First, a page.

Megan's Head

A place where Megan gets off her head.

Month: March 2016

Like a Friendship

12108727_10153223922241008_7465013988944086042_nComing back here after a long absence is like picking up the phone to call a close friend after weeks of busy stuff has gotten in the way. I have missed being here, and I miss the particular headspace of writing my thoughts out and then sending them into the very public ethers.

I think what happens is that sometimes there is a natural flow between the kinds of writing I am doing and my blog, and sometimes there is a complete disconnect when I am engrossed in a particular writing project (like finishing my screenplay for example, yes, yes I finished a screenplay, and I am very excited). Mostly the writing on my blog reflects where I am in my other writing, and right now I am in a writing hiatus. I have three very strong ideas and only one committed to index cards. I am going to have to ramp it up a notch and start doing the words of it very, very soon.

So I distract myself with everything else that is not actual writing. Yes, there is other stuff, like directing the brand new (and very funny) Violet Online Rebooted (Love Me Tinder) which opens on 18 April, and working with some gorgeous AFDA honours students on a show.

I am in that interesting, illusive, in between world that is before committing and still dreaming and terribly frustrating, where brilliant ideas come to me while I am driving, or sleeping, or feeding the dogs, and they aren’t put down or remembered. Sometimes only the feeling of the idea remains, without anything to attach it to, and sometimes a character appears, fully formed, with absolutely nothing to do.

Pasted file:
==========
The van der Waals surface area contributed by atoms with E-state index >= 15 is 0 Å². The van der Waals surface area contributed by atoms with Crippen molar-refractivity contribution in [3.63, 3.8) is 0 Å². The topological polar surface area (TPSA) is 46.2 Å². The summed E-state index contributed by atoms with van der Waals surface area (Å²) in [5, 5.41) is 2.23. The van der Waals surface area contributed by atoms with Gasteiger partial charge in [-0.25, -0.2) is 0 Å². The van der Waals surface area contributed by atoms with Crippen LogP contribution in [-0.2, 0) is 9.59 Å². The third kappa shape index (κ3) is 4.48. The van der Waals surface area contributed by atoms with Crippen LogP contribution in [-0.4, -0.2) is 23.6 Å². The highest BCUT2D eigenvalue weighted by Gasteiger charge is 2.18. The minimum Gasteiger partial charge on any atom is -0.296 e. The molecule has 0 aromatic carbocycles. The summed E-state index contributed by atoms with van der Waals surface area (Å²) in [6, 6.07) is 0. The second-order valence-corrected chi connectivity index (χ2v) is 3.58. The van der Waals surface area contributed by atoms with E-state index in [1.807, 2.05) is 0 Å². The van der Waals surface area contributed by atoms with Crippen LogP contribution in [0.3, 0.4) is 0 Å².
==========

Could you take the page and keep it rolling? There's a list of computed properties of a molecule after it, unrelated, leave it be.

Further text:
And I can do really, is wait. But I have decided to keep in practice here.

A sad, personal post

I am immobilised today. This doesn’t happen to me very often. I usually give myself a talking to, tell myself there are those far worse off than me, remind myself to be very careful about making this all about me. But somehow these last couple of days have just gotten the better of me.

I was supposed to go to Mannenberg today for the viewing of A Silent Hero about Robert Sobukwe. I was supposed to go to Khayelitsha for a vigil for Sinoxolo Mafevuka and I was supposed to go to the theatre to see beautiful new work. And I can’t.

Yesterday was the big catalyst. It started at 7.50am (although I only found out about it a bit later) in a street just down the road from where I live. A woman was highjacked and her car taken. In the afternoon a woman posted on Facebook that she had seen an abduction just across the highway in Walmer Estate. She was in total panic and had no idea what to do. Apparently the robbers posed as taxi drivers and robbed this young woman before throwing her out. She was Mozambican and had no idea where she was. Later in the evening I saw another post on Facebook. A couple’s house in the street where I used to live was burgled and ransacked. Then, when I woke up at 4am this morning I saw another one. A woman had been mugged outside her friend’s house nearby after getting out of a cab.

Never mind the other big rape and murder cases on everyone’s minds right now.

Today I am scared; a feeling I am not familiar with. I was nervous to go and walk the dogs too early. I had to go and get something for a shoot I am doing tomorrow. I went down to the main road and I didn’t feel myself. I was on edge. I remembered that the ATM machines were not to be trusted. I saw a trio of rough kids fighting. I am jealous of people in countries where women can walk alone.

I came back home. I put stuff on hold. And I am waiting for this terrible feeling to pass. I am so sad to be immobilised, disabled.


Jewish Tart